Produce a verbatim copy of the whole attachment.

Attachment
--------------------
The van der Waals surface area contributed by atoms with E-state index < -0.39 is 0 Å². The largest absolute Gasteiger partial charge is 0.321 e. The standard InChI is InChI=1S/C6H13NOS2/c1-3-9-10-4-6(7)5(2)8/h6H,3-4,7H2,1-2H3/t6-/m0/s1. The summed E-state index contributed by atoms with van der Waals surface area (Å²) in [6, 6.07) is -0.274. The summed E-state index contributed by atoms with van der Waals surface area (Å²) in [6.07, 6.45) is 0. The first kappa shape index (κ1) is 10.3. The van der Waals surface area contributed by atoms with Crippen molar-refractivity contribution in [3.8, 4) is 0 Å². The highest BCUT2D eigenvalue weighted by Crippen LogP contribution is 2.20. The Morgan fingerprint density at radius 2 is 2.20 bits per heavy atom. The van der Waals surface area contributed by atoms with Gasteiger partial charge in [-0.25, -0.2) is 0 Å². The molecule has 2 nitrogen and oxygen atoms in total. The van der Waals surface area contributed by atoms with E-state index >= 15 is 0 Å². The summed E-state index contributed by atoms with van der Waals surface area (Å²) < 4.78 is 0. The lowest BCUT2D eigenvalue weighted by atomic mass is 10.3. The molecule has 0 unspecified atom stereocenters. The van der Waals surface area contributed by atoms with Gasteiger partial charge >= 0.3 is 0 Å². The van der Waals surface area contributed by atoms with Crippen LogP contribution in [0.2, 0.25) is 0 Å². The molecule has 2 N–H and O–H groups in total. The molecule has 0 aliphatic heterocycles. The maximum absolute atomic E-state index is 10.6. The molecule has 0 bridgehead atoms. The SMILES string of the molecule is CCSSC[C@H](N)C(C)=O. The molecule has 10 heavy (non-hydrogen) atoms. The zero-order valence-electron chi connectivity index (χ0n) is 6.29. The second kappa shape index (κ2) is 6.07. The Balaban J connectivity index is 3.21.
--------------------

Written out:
The van der Waals surface area contributed by atoms with E-state index < -0.39 is 0 Å². The largest absolute Gasteiger partial charge is 0.321 e. The standard InChI is InChI=1S/C6H13NOS2/c1-3-9-10-4-6(7)5(2)8/h6H,3-4,7H2,1-2H3/t6-/m0/s1. The summed E-state index contributed by atoms with van der Waals surface area (Å²) in [6, 6.07) is -0.274. The summed E-state index contributed by atoms with van der Waals surface area (Å²) in [6.07, 6.45) is 0. The first kappa shape index (κ1) is 10.3. The van der Waals surface area contributed by atoms with Crippen molar-refractivity contribution in [3.8, 4) is 0 Å². The highest BCUT2D eigenvalue weighted by Crippen LogP contribution is 2.20. The Morgan fingerprint density at radius 2 is 2.20 bits per heavy atom. The van der Waals surface area contributed by atoms with Gasteiger partial charge in [-0.25, -0.2) is 0 Å². The molecule has 2 nitrogen and oxygen atoms in total. The van der Waals surface area contributed by atoms with E-state index >= 15 is 0 Å². The summed E-state index contributed by atoms with van der Waals surface area (Å²) < 4.78 is 0. The lowest BCUT2D eigenvalue weighted by atomic mass is 10.3. The molecule has 0 unspecified atom stereocenters. The van der Waals surface area contributed by atoms with Gasteiger partial charge >= 0.3 is 0 Å². The van der Waals surface area contributed by atoms with Crippen LogP contribution in [0.2, 0.25) is 0 Å². The molecule has 2 N–H and O–H groups in total. The molecule has 0 aliphatic heterocycles. The maximum absolute atomic E-state index is 10.6. The molecule has 0 bridgehead atoms. The SMILES string of the molecule is CCSSC[C@H](N)C(C)=O. The molecule has 10 heavy (non-hydrogen) atoms. The zero-order valence-electron chi connectivity index (χ0n) is 6.29. The second kappa shape index (κ2) is 6.07. The Balaban J connectivity index is 3.21.